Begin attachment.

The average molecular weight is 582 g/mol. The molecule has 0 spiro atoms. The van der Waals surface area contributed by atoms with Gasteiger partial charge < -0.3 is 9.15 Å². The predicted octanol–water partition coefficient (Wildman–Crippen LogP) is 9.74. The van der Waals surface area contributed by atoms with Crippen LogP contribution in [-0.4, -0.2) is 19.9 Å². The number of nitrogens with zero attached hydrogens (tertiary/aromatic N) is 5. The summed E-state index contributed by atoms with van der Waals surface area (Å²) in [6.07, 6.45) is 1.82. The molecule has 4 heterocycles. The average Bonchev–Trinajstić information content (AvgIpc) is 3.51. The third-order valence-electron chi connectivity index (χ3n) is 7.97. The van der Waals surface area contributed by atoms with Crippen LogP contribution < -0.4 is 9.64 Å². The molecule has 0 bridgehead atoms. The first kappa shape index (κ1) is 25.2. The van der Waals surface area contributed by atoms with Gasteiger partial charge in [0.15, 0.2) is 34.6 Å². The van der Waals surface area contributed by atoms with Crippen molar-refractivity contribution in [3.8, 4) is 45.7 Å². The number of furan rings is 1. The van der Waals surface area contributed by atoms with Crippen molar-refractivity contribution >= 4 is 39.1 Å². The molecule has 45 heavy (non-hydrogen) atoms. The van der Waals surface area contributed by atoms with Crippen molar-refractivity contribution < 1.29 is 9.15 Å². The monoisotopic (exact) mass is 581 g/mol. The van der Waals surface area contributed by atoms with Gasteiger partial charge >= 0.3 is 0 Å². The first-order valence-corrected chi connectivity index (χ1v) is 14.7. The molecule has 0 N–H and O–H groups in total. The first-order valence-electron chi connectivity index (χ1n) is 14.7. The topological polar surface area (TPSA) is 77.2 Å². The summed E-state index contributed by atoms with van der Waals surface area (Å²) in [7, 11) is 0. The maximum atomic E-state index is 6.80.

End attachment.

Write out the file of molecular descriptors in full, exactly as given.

The average molecular weight is 582 g/mol. The molecule has 0 spiro atoms. The van der Waals surface area contributed by atoms with Gasteiger partial charge < -0.3 is 9.15 Å². The predicted octanol–water partition coefficient (Wildman–Crippen LogP) is 9.74. The van der Waals surface area contributed by atoms with Crippen LogP contribution in [-0.4, -0.2) is 19.9 Å². The number of nitrogens with zero attached hydrogens (tertiary/aromatic N) is 5. The summed E-state index contributed by atoms with van der Waals surface area (Å²) in [6.07, 6.45) is 1.82. The molecule has 4 heterocycles. The average Bonchev–Trinajstić information content (AvgIpc) is 3.51. The third-order valence-electron chi connectivity index (χ3n) is 7.97. The van der Waals surface area contributed by atoms with Crippen LogP contribution < -0.4 is 9.64 Å². The molecule has 0 bridgehead atoms. The first kappa shape index (κ1) is 25.2. The van der Waals surface area contributed by atoms with Gasteiger partial charge in [0.15, 0.2) is 34.6 Å². The van der Waals surface area contributed by atoms with Crippen molar-refractivity contribution in [3.8, 4) is 45.7 Å². The number of furan rings is 1. The van der Waals surface area contributed by atoms with Crippen molar-refractivity contribution >= 4 is 39.1 Å². The molecule has 45 heavy (non-hydrogen) atoms. The van der Waals surface area contributed by atoms with Crippen molar-refractivity contribution < 1.29 is 9.15 Å². The monoisotopic (exact) mass is 581 g/mol. The van der Waals surface area contributed by atoms with Gasteiger partial charge >= 0.3 is 0 Å². The first-order valence-corrected chi connectivity index (χ1v) is 14.7. The molecule has 0 N–H and O–H groups in total. The first-order valence-electron chi connectivity index (χ1n) is 14.7. The topological polar surface area (TPSA) is 77.2 Å². The summed E-state index contributed by atoms with van der Waals surface area (Å²) in [7, 11) is 0. The maximum atomic E-state index is 6.80.